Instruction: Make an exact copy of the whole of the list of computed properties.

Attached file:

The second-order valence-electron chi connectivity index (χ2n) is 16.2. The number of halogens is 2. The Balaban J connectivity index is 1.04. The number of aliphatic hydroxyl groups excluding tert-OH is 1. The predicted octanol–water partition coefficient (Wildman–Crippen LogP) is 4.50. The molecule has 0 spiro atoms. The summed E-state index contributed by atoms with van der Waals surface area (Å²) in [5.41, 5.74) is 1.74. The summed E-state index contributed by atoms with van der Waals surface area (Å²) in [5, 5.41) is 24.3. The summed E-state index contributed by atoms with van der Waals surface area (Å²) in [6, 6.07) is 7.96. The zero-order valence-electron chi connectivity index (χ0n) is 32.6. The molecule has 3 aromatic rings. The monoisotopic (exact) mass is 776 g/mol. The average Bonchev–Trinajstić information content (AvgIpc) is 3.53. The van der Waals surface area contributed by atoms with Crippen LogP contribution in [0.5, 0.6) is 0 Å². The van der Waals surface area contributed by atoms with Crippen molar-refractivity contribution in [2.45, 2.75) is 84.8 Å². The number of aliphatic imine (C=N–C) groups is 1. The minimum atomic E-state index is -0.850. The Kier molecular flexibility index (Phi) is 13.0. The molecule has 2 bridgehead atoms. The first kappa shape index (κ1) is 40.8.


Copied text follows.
The second-order valence-electron chi connectivity index (χ2n) is 16.2. The number of halogens is 2. The Balaban J connectivity index is 1.04. The number of aliphatic hydroxyl groups excluding tert-OH is 1. The predicted octanol–water partition coefficient (Wildman–Crippen LogP) is 4.50. The molecule has 0 spiro atoms. The summed E-state index contributed by atoms with van der Waals surface area (Å²) in [5.41, 5.74) is 1.74. The summed E-state index contributed by atoms with van der Waals surface area (Å²) in [5, 5.41) is 24.3. The summed E-state index contributed by atoms with van der Waals surface area (Å²) in [6, 6.07) is 7.96. The zero-order valence-electron chi connectivity index (χ0n) is 32.6. The molecule has 3 aromatic rings. The monoisotopic (exact) mass is 776 g/mol. The average Bonchev–Trinajstić information content (AvgIpc) is 3.53. The van der Waals surface area contributed by atoms with Crippen LogP contribution in [0.5, 0.6) is 0 Å². The van der Waals surface area contributed by atoms with Crippen molar-refractivity contribution in [2.45, 2.75) is 84.8 Å². The number of aliphatic imine (C=N–C) groups is 1. The minimum atomic E-state index is -0.850. The Kier molecular flexibility index (Phi) is 13.0. The molecule has 2 bridgehead atoms. The first kappa shape index (κ1) is 40.8.